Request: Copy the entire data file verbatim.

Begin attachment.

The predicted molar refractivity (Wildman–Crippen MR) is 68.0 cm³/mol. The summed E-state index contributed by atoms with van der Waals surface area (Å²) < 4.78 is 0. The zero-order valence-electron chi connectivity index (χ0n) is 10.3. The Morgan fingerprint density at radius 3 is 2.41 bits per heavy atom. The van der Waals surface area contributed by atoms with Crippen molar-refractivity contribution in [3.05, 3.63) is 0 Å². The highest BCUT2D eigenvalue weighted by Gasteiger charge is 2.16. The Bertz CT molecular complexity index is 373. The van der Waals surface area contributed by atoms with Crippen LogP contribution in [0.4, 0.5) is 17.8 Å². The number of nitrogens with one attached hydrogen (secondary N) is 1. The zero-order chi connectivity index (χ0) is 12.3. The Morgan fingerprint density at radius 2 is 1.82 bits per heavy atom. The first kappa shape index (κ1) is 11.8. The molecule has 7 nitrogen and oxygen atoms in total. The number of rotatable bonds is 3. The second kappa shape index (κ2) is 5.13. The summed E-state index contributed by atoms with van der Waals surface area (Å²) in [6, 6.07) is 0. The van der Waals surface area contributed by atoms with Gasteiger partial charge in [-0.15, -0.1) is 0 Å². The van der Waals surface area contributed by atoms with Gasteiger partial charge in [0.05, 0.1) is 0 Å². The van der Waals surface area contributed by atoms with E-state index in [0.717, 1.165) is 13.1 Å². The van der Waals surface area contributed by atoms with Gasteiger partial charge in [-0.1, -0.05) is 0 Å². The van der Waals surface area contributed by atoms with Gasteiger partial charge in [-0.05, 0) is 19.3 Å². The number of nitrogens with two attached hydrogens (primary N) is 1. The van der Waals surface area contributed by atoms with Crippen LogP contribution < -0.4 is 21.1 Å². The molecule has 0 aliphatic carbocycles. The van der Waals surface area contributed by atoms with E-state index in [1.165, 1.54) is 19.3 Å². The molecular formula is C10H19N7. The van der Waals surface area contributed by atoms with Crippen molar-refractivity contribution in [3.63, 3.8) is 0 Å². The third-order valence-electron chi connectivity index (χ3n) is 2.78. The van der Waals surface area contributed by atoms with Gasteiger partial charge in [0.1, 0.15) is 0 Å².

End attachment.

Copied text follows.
The predicted molar refractivity (Wildman–Crippen MR) is 68.0 cm³/mol. The summed E-state index contributed by atoms with van der Waals surface area (Å²) < 4.78 is 0. The zero-order valence-electron chi connectivity index (χ0n) is 10.3. The Morgan fingerprint density at radius 3 is 2.41 bits per heavy atom. The van der Waals surface area contributed by atoms with Crippen molar-refractivity contribution in [3.05, 3.63) is 0 Å². The highest BCUT2D eigenvalue weighted by Gasteiger charge is 2.16. The Bertz CT molecular complexity index is 373. The van der Waals surface area contributed by atoms with Crippen LogP contribution in [0.4, 0.5) is 17.8 Å². The number of nitrogens with one attached hydrogen (secondary N) is 1. The zero-order chi connectivity index (χ0) is 12.3. The Morgan fingerprint density at radius 2 is 1.82 bits per heavy atom. The first kappa shape index (κ1) is 11.8. The molecule has 7 nitrogen and oxygen atoms in total. The number of rotatable bonds is 3. The second kappa shape index (κ2) is 5.13. The summed E-state index contributed by atoms with van der Waals surface area (Å²) in [6, 6.07) is 0. The van der Waals surface area contributed by atoms with Gasteiger partial charge in [-0.15, -0.1) is 0 Å². The van der Waals surface area contributed by atoms with Gasteiger partial charge in [0.05, 0.1) is 0 Å². The van der Waals surface area contributed by atoms with E-state index in [0.717, 1.165) is 13.1 Å². The van der Waals surface area contributed by atoms with Gasteiger partial charge in [-0.1, -0.05) is 0 Å². The van der Waals surface area contributed by atoms with Gasteiger partial charge in [-0.05, 0) is 19.3 Å². The number of nitrogens with two attached hydrogens (primary N) is 1. The van der Waals surface area contributed by atoms with Crippen LogP contribution < -0.4 is 21.1 Å². The molecule has 0 aliphatic carbocycles. The van der Waals surface area contributed by atoms with E-state index in [1.165, 1.54) is 19.3 Å². The molecular formula is C10H19N7. The van der Waals surface area contributed by atoms with Crippen molar-refractivity contribution in [3.63, 3.8) is 0 Å². The third-order valence-electron chi connectivity index (χ3n) is 2.78. The van der Waals surface area contributed by atoms with Gasteiger partial charge in [0.1, 0.15) is 0 Å².